No equivalent to Durocher exists. Indeed, Cubs manager Joe Maddon appears to be appreciated by the masses. At the same time, the quest of his Mets counterpart for a first World Series appearance is a compelling storyline. Chances are the other in-uniform participants know little of black cats and the clicking heels of Ron Santo.
But the memories stir some of us, particularly the recall of 1969. That summer brought us the Moon Walk, Woodstock, Chappaquiddick and the horrid tales of the Tate-LaBianca murders and Charles Manson. Yet the races for the first-ever playoff berths competed with those events for space in the newspapers and minutes of kibitzing at the dinner table and in saloons in the Big Apple and the Second City.
Durocher, the most irascible and cantankerous manager in the league, had moved into Wrigley Field in 1966, and his first team duplicated the 59-103 scenario. But the Cubs' produced winning records in '67 and '68, and Durocher had them in first place for most of '69.
"I just remember they had a big lead on us [nine games on Aug. 13], and then we started to cut into it," Koosman said Friday afternoon from his home in Minnesota. "I guess they didn't like the idea of somebody doing that. I've always thought the Cubs felt that it was going to be their year, and we were interfering."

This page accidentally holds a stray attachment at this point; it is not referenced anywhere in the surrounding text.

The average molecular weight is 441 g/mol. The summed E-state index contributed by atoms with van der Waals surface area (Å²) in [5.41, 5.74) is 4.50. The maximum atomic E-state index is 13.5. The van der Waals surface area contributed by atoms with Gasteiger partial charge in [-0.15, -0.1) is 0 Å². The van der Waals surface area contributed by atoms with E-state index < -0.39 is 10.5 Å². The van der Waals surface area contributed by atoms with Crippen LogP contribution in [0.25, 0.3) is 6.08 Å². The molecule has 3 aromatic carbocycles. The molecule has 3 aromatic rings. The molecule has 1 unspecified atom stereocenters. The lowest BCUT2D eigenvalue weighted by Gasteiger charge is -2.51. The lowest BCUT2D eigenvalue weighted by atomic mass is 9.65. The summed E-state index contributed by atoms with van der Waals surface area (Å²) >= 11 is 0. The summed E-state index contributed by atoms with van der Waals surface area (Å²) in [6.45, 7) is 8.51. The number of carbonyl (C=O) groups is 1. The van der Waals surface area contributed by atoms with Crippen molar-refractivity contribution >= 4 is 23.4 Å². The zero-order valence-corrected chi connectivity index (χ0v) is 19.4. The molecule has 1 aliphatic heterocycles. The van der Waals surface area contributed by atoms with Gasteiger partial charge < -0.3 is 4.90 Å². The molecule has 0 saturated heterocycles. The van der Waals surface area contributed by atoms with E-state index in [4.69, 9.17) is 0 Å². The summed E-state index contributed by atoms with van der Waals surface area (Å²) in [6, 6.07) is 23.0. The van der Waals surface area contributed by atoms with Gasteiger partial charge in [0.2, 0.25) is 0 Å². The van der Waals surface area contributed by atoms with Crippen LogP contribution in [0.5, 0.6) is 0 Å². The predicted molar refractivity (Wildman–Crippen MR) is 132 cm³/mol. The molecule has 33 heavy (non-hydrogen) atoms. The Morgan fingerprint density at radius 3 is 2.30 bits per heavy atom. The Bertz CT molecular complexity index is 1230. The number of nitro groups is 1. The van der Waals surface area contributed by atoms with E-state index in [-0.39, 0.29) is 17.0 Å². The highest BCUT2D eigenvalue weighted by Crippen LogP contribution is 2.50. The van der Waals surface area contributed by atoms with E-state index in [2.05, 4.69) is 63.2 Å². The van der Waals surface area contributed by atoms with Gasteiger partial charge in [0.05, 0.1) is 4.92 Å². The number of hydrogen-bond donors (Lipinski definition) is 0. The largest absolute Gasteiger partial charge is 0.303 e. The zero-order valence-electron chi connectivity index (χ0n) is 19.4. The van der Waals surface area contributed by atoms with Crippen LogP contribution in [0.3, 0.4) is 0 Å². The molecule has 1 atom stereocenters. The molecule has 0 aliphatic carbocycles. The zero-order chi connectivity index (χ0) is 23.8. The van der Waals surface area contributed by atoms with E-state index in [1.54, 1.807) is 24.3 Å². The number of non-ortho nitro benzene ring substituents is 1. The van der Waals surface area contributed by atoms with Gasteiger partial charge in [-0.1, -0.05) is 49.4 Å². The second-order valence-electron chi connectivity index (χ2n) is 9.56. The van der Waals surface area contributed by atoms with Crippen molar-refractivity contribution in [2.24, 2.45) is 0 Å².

The Mets' footsteps had already become quite audible in early July. They trailed the Cubs by 3 1/2 after Tom Seaver came within two outs of a perfect game vs. Chicago on July 9, and by four games seven days later when they completed another three-game series against the Cubs. The teams didn't meet again until Sept. 8 at Shea Stadium.
The Cubs were 2 1/2 games ahead of the Mets when Cubs starter Bill Hands knocked down leadoff man Tommie Agee in the first inning of the first game of a two-game series in New York. The Mets, certain Durocher had ordered the knockdown, were outraged. Santo led off the Cubs' second, and Koosman drilled him in the forearm.
To this day, many folks believe Santo's arm was broken; it wasn't. The man who jumped and clicked his heels after Cubs' victories -- "We didn't like that at all," Koosman said -- remained in the game. But the Mets still believe the pitch broke the Cubs. It may have.
"They got the message that we were pretty serious," Koosman said chuckling.
Koosman struck out Banks, Jim Hickman and Randy Hundley to finish the inning. The Mets won that night and the following night, the second victory highlighted by the appearance of a black cat in front of the Cubs' dugout as Santo stood in the on-deck circle. The Cubs would lose four more games after the black cat.
"We were the better team," Koosman said. "The cat might have spooked them, but we were going to win anyway ... I don't know about now, tomorrow night. The Cubs look like they hit. And the Mets have that young pitching, like we had. Do you know, is anyone planning to bring a black cat?"
Marty Noble is a columnist for MLB.com. This story was not subject to the approval of Major League Baseball or its clubs.